Why cricket in California?
People have been playing cricket in LA since 1888
Blame it on the English. It’s Dr. Frankenstein’s fault, too. But nobody thinks of the fog-shrouded atmosphere of Mary Shelley’s book, it’s better to focus on the Californian sunshine. Well, that all seems confusing enough in itself. But, since complicating life seems to be the norm, here’s the ingredient that was missing if we like things somehow not quite to fit: cricket. It’s an Anglo-Saxon sport. Seems to make sense.
The games last even up to four days, the rules can resemble those of baseball, and yet they have nothing to do with baseball. And so, why the United States? And, why California? And above all, why monsters and vampires? One thing at a time, though.
People have been playing cricket in Los Angeles since 1888. Not exactly yesterday. Right … but it’s all basketball there, many will say. Or American football (not too much, actually). And so? Blame it on the English. It was they who started growing or- anges here to export to Europe, and to do so they brought pounds, shillings and pence and their island customs. Cricket, to be precise. During their leisure hours they would play tennis at the Casino Club in Santa Monica and rent cabins on the beach. There were dances and citrus fruits, with money no object. And when Henry Huntington founded the Pacific Electric Railroad, that’s when things could really be seen to be on the move. Because it was now possible to travel for just a few dollars, and as such playing away games was no longer just an idea, but a reality.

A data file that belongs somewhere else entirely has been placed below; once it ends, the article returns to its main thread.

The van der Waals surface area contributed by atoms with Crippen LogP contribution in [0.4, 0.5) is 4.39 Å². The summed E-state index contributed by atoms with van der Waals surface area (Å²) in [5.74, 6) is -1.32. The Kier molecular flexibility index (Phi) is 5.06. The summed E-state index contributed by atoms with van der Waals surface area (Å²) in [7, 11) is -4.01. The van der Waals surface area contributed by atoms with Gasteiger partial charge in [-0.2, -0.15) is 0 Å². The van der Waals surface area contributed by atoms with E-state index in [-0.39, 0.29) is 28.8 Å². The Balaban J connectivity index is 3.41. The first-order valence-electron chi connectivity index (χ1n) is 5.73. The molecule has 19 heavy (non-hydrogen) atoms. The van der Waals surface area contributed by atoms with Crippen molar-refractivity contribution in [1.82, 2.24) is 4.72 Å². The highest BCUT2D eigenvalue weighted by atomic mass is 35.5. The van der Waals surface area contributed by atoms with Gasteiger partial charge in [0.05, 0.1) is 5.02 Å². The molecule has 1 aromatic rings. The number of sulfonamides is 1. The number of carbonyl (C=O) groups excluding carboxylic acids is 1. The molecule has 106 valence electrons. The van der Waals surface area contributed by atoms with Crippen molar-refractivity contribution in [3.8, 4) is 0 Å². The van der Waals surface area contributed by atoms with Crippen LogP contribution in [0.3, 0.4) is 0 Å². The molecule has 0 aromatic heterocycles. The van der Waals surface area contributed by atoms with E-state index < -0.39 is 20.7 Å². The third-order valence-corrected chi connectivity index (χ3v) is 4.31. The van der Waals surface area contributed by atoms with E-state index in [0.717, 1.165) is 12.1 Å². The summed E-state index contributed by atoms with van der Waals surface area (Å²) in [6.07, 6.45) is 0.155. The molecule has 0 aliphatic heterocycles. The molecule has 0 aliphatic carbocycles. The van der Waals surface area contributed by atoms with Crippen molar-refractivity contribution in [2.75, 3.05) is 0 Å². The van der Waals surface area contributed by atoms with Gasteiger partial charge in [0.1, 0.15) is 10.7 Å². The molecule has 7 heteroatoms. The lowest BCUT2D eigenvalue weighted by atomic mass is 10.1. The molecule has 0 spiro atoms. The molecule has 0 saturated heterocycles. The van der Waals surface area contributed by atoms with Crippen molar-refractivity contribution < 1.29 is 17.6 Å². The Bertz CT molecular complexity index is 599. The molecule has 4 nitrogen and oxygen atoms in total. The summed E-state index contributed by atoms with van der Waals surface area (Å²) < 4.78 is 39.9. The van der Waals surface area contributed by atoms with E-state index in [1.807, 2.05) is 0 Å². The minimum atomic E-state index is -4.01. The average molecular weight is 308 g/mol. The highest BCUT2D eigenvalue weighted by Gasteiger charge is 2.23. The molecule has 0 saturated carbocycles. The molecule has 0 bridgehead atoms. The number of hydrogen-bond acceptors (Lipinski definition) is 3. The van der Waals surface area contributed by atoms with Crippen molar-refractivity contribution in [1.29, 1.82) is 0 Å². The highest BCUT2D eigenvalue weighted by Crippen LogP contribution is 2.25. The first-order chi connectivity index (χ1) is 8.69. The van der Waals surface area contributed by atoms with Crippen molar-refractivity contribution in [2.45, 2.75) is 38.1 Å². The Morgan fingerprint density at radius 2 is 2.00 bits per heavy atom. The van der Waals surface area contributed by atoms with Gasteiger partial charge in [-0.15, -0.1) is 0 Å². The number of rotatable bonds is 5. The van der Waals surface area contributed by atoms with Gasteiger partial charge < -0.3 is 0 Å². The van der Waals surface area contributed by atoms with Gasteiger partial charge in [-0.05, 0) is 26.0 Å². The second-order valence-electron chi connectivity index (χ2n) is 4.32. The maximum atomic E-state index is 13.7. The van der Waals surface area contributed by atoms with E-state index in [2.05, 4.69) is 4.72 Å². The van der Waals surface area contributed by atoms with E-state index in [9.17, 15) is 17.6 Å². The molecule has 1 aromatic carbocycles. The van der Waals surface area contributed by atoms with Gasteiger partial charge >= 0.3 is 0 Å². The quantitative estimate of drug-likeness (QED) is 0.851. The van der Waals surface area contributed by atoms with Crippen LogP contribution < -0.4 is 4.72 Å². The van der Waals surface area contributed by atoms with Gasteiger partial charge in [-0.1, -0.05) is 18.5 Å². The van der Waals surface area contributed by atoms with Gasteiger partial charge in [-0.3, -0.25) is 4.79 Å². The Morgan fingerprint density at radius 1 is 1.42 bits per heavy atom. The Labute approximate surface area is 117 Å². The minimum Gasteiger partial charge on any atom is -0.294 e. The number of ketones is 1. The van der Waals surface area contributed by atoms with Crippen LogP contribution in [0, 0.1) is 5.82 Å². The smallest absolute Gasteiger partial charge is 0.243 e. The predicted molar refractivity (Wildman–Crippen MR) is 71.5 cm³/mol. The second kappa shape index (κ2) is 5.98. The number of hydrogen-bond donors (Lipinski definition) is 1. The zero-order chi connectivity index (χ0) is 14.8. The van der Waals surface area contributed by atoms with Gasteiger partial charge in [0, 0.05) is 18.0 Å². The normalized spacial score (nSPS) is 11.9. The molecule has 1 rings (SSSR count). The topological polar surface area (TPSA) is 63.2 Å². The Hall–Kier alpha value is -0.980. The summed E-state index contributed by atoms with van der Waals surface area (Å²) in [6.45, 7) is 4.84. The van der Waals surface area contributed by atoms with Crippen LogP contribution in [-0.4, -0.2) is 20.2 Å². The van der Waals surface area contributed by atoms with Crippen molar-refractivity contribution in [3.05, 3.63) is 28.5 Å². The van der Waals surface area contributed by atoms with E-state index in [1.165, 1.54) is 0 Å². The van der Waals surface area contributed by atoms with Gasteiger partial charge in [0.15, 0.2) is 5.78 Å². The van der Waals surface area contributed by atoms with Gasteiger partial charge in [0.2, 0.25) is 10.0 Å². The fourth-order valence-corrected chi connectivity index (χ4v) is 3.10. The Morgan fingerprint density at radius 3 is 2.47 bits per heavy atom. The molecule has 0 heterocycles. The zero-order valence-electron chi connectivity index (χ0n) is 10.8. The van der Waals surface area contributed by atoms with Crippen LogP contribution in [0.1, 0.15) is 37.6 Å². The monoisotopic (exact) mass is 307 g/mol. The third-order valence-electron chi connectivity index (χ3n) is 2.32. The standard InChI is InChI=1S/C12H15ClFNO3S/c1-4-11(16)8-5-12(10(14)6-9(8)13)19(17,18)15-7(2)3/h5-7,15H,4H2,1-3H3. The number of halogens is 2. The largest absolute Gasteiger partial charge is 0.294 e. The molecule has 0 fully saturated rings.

God bless the train. And God “bless” the 1906 earthquake, too. San Francisco collapsed and everyone moved south – including the cricket players. It was the start of a golden age for them, as they busied themselves with their (flat) bat and cricket ball. Then comes the First World War and, with it, the first enemy of Californian cricket: King Gillette. Yes, the inventor of the razor blade. The mogul buys the grounds used for cricket in Santa Monica to set up his factory, and the team in question finds itself without a home. But the seed, by now, is well planted and the ivy spreads everywhere. Even to Hollywood, even among the actors of the time. And that brings us back to Frankenstein.